During the Nido project, a strong cooperative relationship between the different company divisions involved was established, and Pininfarina’s experience in virtual product development was put to full use, employing computer simulation for static and dynamic analyses. The simulations showed that thanks to the mobile sled system, the deceleration sustained by the occupants during a collision is low enough to render the use of airbags unnecessary in certain cases, meaning that the way in which they are currently used may be reconsidered.
The overall architecture of the car was also chosen for functionality: the single-box shape allows more room for the motion of the sled shell and conveys an impression of a protective ‘nest’ (nido in Italian) surrounding the occupants. The sled consists of a shell of structural plastic reinforced by a sub-frame in stainless steel tubing to help keep the overall weight of the system as low as possible.
A new concept of chassis construction has also been developed, replacing the traditional floor tray, tunnel and firewall configurations with a structure in cellular sheet metal. The advantages of this technology lie in its improved energy absorption capacity in collisions and excellent torsional stiffness. Cellular sheet metal technology consists of a sandwich made up of four or more thin layers: flat sheets are used for outside sections, whereas for internal parts, two or more ribbed sheets were assembled together with their respective corrugations opposed.
The front moulding is completely covered with a cushion of energy absorbing material to present safer surfaces in the event of collision with a pedestrian, and thus minimise injury; it houses, among other elements, the windscreen wiper and windscreen washer fluid filler cap. To reduce head injuries in the event of a collision with a pedestrian, the windscreen pillar is also fitted with a collapsible covering consisting of an external plastic section to fit in with the rest of the bodywork and an internal energy-absorbing section made of the same foam used for the cushion.
The headlights are mounted high to increase the deformable area presented during collision with a pedestrian. In addition to an indicator light, the wing mirror incorporates a white reflector to ensure visibility at night when the vehicle is parked.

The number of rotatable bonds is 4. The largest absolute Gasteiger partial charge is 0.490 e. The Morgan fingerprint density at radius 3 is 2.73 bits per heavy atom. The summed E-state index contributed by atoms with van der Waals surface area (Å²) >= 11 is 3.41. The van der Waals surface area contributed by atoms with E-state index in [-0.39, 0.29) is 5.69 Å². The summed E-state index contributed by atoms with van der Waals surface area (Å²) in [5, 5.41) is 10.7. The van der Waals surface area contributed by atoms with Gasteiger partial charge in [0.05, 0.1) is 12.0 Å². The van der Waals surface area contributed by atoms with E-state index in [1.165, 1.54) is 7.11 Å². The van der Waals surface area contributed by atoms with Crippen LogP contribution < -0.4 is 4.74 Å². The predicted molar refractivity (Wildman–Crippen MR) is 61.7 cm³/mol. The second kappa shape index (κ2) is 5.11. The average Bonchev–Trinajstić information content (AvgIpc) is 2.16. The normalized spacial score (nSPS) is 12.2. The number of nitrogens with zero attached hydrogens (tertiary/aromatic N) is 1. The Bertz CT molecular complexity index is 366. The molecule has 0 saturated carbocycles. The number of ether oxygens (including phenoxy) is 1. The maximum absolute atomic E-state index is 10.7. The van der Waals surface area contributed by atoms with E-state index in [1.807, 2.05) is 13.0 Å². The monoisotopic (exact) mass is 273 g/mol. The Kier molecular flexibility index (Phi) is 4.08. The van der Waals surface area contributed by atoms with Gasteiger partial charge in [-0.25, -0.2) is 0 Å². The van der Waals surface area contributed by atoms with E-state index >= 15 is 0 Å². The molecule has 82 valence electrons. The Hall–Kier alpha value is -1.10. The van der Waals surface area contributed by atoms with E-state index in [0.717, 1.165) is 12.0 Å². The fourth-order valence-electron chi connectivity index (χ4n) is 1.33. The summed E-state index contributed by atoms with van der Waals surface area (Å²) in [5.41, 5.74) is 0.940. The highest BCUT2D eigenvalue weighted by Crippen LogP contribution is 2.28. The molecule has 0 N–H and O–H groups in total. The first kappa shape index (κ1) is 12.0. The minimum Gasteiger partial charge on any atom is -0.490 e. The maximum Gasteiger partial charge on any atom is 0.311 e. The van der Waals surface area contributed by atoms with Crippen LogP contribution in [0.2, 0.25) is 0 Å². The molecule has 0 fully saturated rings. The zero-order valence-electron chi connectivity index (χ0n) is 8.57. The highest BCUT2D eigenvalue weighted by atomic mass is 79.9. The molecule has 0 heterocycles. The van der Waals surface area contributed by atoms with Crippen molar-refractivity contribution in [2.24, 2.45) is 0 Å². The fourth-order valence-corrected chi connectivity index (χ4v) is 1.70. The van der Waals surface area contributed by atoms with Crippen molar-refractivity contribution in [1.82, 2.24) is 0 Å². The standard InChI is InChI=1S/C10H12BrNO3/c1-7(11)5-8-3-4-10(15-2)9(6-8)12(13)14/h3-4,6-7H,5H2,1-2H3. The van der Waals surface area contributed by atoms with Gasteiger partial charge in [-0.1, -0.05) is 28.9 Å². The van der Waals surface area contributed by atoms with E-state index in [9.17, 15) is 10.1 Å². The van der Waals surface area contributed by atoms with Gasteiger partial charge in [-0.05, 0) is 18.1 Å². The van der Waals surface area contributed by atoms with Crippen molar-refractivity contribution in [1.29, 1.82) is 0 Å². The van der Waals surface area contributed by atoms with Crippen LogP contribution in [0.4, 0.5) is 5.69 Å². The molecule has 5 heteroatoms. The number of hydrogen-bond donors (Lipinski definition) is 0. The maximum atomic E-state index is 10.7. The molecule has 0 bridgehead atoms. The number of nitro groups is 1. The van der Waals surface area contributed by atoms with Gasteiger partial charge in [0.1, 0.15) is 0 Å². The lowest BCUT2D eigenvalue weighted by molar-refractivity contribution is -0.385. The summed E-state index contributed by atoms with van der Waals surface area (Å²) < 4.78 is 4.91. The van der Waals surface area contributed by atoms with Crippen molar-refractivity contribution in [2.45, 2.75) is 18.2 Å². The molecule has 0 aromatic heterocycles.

The low waistline, very wide windscreen and transparent roof ensure excellent visibility.
The interior trim and fittings were not simply designed for style, but have been developed in consideration of the impact dynamics of the occupants during an accident. The doors are fitted with rhomboid aluminium alloy hinges and are oversized in comparison with average comparable components on other cars to facilitate the exit of occupants after an accident. The inner door panel has been designed so that there are no hazardous protuberances during a collision.
A number of parts inside the passenger compartment are made from soft materials. The door handles, for example, also function as emergency door releases. They are fabric straps, which can be used to open the door from whichever position the occupant is in after an accident. The stowage compartments are fabric pockets.
The dash assembly serves a dual role: it houses the instruments and is an integral part of the sled shell, acting to compress the honeycomb absorber during a collision. Furthermore, the dash itself also performs an energy-absorbing role, as its internal components (heater, air pipes) have been designed to contribute to dissipating energy in a collision. The underdoor side member is larger than usual as it incorporates a number of ‘crashbox’ elements which absorb energy in a lateral collision.
To maximise the effectiveness of the Nido principle, the space normally taken up by the steering column and traditional pedal box has been freed up by the use of a ‘steer and brake by wire’ system, which means that these components no longer intrude into the passenger compartment and also allow the use of a spokeless steering wheel. This last feature optimises instrument visibility, thus further contributing to safety.
A veltex trim has been applied on the dash and tunnel, so that any loose object (mobile phone, MP3 player, satellite navigator etc) can be fixed by simply applying a Velcro type strip on the object itself. On the one hand, this contributes to cutting the basic cost of the car, by balancing off the greater expense of the safety features with simpler internal trim, and on the other, it means that the interior of the car can be personalised according to individual tastes and requisites.
The last stage in the project will consist in industrial feasibility studies for a hypothetical production of 100-120 cars per day for a total of 20,000 units over 5 years. Pininfarina has applied for patents for the innovative safety features developed as part of the Nido project.
Story by Pininfarina S.p.A., edited by Supercars.net
body / frame
f brake size
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r brake size
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2068 mm / 81.4 in
2890 mm / 113.8 in
1674 mm / 65.9 in
1534 mm / 60.4 in
With the Nido project, Pininfarina has chosen to rethink the cur:1, :1